Thursday, October 11, 2007

My Day in Court

Back in August, I was issued a speeding ticket. I suppose I deserved it, but I was hoping that the officer would give me a break considering my advanced age, clean driving record and lack of intoxication. I was wrong.

The ticket stated that I could simply declare myself guilty and pay the $185 fine by mail. However, if I took that option, I would receive four points on my driver’s license (which would raise my insurance rates), and I would be required to pay for and complete a half-day “safe driver” course. The other option was to request a court date.

I discussed my options with a lawyer who plays pool with me on Monday nights, and she told me I should just go to traffic court and plead “No Contest.” This would leave the disposition of the infraction up to the hearing officer. The hearing officer is typically a local attorney appointed to preside over traffic court for a day, so it changes from day to day. Some days you can get a reasonable person, some days you get the other kind. I decided to take my chances, because I had never been to traffic court before.

In addition, there was always a possibility, no matter how small, that the police officer who issued the citation wouldn’t show up, and the hearing officer would dismiss the case. I calculated that there is about a 4% chance of this happening. It’s not much, but it’s worth a shot. So I requested a court date and today was it.

The traffic court was a large, semicircular room with two sections of theater-type seats in front of a large elevated desk with about 8 chairs behind it. In front of the desk were two “witness docks” and a small conference table with office-type chairs around it. The theater-type seats were narrow, and every other one had a small fold-up writing table, such as you might see in a university lecture hall, in case you wanted to do courtroom sketches of the proceedings, I suppose. The room had seating for about 200 people.

Glum-looking traffic violators filed into the courtroom, mixed with the police officers who had issued the tickets. The police hustled down to the front of the courtroom to grab those office chairs from around the conference table, which they wheeled to the back of the hall. I figured that this was because the office chairs were wider, and they could sit more comfortably with all that junk fastened to their utility belts. I was dismayed when the officer who issued my ticket wandered in just before the proceedings started.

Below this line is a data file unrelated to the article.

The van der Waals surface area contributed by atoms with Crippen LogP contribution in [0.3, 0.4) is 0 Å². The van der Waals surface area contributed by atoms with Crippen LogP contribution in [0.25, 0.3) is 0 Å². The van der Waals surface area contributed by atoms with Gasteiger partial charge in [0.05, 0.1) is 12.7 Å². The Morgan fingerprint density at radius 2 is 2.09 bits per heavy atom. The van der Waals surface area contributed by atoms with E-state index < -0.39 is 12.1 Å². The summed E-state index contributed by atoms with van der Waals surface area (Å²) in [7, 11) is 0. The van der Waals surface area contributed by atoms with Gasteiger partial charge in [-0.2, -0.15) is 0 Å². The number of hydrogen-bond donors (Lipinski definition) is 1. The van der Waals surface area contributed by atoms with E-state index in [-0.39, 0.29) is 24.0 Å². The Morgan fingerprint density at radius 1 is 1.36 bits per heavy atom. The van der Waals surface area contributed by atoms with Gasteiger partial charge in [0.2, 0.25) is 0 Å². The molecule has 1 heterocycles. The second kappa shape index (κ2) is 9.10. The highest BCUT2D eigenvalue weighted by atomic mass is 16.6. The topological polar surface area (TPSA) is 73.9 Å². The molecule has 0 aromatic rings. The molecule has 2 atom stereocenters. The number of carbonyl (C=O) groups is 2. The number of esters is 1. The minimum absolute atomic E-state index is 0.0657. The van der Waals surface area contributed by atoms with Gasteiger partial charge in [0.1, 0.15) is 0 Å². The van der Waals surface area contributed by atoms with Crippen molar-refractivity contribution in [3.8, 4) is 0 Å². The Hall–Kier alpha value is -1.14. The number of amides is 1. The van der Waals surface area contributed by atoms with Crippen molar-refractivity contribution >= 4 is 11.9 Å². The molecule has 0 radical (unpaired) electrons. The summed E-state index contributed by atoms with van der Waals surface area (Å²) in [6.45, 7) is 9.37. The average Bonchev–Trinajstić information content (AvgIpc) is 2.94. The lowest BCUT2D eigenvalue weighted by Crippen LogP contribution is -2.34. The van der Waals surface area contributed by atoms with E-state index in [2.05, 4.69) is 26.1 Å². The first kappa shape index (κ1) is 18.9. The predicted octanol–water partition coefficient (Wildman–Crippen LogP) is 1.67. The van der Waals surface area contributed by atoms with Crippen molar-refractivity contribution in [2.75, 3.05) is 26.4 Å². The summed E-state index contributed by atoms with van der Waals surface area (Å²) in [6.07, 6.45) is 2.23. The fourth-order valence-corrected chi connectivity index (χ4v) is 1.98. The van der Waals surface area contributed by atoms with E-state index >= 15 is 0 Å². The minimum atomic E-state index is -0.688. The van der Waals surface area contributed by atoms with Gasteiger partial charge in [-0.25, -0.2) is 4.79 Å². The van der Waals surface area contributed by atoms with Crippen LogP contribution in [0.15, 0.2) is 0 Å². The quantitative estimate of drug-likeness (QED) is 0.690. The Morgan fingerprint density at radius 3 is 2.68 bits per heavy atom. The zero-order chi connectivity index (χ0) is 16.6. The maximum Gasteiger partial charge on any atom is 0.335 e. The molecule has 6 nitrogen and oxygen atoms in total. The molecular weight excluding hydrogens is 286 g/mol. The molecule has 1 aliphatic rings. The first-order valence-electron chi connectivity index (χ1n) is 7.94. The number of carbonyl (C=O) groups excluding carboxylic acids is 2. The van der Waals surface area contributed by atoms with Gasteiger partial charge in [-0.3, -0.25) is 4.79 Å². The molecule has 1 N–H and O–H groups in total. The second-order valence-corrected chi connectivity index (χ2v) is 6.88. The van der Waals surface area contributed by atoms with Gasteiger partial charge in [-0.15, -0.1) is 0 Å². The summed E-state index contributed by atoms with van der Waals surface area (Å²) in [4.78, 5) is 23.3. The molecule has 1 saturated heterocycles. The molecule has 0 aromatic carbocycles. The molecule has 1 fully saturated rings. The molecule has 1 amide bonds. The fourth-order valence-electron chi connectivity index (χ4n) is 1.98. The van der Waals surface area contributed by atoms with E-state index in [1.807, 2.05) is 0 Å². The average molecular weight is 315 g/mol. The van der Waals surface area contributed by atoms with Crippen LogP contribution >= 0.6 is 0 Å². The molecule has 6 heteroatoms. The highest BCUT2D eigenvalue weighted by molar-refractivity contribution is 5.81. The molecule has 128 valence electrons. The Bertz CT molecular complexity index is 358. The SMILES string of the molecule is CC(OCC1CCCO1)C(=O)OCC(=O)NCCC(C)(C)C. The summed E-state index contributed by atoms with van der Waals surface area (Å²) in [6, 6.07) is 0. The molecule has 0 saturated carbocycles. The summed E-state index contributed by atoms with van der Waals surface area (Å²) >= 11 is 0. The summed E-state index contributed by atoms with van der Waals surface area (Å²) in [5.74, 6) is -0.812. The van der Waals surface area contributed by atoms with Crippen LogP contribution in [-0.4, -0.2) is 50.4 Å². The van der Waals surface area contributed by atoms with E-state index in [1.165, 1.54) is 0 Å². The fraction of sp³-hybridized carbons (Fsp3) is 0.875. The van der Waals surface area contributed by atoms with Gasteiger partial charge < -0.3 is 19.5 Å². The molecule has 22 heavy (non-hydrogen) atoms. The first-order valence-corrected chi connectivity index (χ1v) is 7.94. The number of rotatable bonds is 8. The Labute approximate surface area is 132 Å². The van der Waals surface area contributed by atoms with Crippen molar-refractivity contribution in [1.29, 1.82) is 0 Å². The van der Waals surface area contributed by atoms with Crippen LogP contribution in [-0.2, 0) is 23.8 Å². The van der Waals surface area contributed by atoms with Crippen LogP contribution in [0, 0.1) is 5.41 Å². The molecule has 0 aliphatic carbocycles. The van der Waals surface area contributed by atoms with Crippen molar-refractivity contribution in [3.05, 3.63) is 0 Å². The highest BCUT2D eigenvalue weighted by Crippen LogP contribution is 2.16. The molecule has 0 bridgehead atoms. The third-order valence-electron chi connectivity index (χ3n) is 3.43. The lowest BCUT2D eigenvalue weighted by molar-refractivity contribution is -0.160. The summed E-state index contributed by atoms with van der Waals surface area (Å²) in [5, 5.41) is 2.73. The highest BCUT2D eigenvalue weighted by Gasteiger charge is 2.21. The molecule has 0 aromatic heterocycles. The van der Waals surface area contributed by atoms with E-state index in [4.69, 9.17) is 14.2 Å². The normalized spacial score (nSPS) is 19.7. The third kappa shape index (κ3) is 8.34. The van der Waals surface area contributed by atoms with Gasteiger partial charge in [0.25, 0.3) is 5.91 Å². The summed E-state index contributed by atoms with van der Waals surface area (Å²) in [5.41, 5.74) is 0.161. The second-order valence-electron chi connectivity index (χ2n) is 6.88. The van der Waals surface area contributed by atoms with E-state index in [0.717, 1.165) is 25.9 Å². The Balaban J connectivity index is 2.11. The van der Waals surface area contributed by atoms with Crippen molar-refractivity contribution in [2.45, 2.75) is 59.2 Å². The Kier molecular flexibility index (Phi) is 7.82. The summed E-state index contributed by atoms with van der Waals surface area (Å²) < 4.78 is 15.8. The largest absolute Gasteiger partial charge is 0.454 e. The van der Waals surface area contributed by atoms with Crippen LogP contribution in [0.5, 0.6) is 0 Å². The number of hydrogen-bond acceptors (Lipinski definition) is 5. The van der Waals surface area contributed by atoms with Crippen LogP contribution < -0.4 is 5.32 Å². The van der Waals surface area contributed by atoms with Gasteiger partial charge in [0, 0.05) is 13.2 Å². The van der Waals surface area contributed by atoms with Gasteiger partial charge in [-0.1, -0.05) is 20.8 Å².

The hearing officer divided the room, requiring all “defendants” to sit on one side of the aisle, and the police on the other. Then, he announced that he would take the cases of individuals represented by attorneys. Two attorneys took turns standing in the docks, entering pleas and accepting judgments on behalf of their clients, who were not present. It seems like a crappy way to earn a living, running to traffic court for your clients, but I guess you have to start somewhere.

All of the people who were pleading “Guilty” or “No Contest” were then asked to line up and the hearing officer took them one by one. Some of the chronic offenders in line with me were debating the pros and cons of pleading “Guilty” versus “No Contest” in nervous whispers. A few of them insisted on embellishing their plea with sob stories, and it was immediately apparent that such efforts were wasted breath. Others were clearly resigned to their fate, entering a plea with their head down, waiting for the axe to fall. In almost every case, the fine originally assessed on the infraction was raised by $20 - $100.

When my turn arrived, I stated my name and my “No Contest” plea and otherwise kept my mouth shut. The hearing officer glanced at my driving record, declared “No Adjudication” (which means no points on my license) and “No ‘safe driver’ course.” He raised my fine $40, which I suppose is intended to cover court costs, but I secretly suspect they all just divide it up at that conference table when court is over.

When I left, there were a handful of defendants remaining, who had elected to plead “Not Guilty.” These individuals had brought witnesses and file folders containing photographs or other documents. They all had weird, righteous looks on their faces, believing that they were going to beat the system. I was dying to stay and see how they presented their cases, but I had to leave. Maybe I’ll take a day off sometime and hang out just to see that part of the show.

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